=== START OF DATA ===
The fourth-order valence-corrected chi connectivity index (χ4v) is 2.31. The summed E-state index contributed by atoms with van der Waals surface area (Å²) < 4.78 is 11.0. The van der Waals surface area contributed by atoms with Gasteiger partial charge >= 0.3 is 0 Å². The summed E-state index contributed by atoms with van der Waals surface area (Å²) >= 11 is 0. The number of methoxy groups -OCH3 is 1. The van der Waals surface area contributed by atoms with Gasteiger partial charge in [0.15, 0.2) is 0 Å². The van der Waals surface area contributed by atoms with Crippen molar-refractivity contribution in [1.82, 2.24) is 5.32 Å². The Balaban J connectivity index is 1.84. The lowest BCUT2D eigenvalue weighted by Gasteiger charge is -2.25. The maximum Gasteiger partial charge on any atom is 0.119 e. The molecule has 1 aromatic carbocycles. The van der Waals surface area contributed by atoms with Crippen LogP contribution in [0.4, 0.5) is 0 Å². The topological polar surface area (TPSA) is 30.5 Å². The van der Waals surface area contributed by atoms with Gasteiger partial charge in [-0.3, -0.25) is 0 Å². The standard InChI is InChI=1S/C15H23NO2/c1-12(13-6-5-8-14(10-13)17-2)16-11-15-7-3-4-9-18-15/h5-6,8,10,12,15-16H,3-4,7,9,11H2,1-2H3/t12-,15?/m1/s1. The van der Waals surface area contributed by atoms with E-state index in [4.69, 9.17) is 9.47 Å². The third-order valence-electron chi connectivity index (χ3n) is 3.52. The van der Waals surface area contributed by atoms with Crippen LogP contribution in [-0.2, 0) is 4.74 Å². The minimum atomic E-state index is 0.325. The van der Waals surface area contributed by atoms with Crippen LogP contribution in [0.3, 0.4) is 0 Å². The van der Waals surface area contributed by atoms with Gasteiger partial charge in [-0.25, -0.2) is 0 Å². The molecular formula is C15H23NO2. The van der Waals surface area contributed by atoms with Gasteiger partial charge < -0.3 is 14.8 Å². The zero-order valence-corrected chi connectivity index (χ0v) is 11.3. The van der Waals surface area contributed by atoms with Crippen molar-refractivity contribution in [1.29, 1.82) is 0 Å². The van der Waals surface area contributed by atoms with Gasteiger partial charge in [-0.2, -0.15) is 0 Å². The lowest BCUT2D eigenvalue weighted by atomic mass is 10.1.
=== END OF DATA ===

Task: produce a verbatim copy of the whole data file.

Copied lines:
The fourth-order valence-corrected chi connectivity index (χ4v) is 2.31. The summed E-state index contributed by atoms with van der Waals surface area (Å²) < 4.78 is 11.0. The van der Waals surface area contributed by atoms with Gasteiger partial charge >= 0.3 is 0 Å². The summed E-state index contributed by atoms with van der Waals surface area (Å²) >= 11 is 0. The number of methoxy groups -OCH3 is 1. The van der Waals surface area contributed by atoms with Gasteiger partial charge in [0.15, 0.2) is 0 Å². The van der Waals surface area contributed by atoms with Crippen molar-refractivity contribution in [1.82, 2.24) is 5.32 Å². The Balaban J connectivity index is 1.84. The lowest BCUT2D eigenvalue weighted by Gasteiger charge is -2.25. The maximum Gasteiger partial charge on any atom is 0.119 e. The molecule has 1 aromatic carbocycles. The van der Waals surface area contributed by atoms with Crippen LogP contribution in [0.4, 0.5) is 0 Å². The topological polar surface area (TPSA) is 30.5 Å². The van der Waals surface area contributed by atoms with Gasteiger partial charge in [-0.3, -0.25) is 0 Å². The standard InChI is InChI=1S/C15H23NO2/c1-12(13-6-5-8-14(10-13)17-2)16-11-15-7-3-4-9-18-15/h5-6,8,10,12,15-16H,3-4,7,9,11H2,1-2H3/t12-,15?/m1/s1. The van der Waals surface area contributed by atoms with E-state index in [4.69, 9.17) is 9.47 Å². The third-order valence-electron chi connectivity index (χ3n) is 3.52. The van der Waals surface area contributed by atoms with Crippen LogP contribution in [-0.2, 0) is 4.74 Å². The minimum atomic E-state index is 0.325. The van der Waals surface area contributed by atoms with Crippen LogP contribution in [0.3, 0.4) is 0 Å². The van der Waals surface area contributed by atoms with Gasteiger partial charge in [-0.25, -0.2) is 0 Å². The molecular formula is C15H23NO2. The van der Waals surface area contributed by atoms with Gasteiger partial charge < -0.3 is 14.8 Å². The zero-order valence-corrected chi connectivity index (χ0v) is 11.3. The van der Waals surface area contributed by atoms with Crippen molar-refractivity contribution in [1.29, 1.82) is 0 Å². The van der Waals surface area contributed by atoms with Gasteiger partial charge in [-0.2, -0.15) is 0 Å². The lowest BCUT2D eigenvalue weighted by atomic mass is 10.1.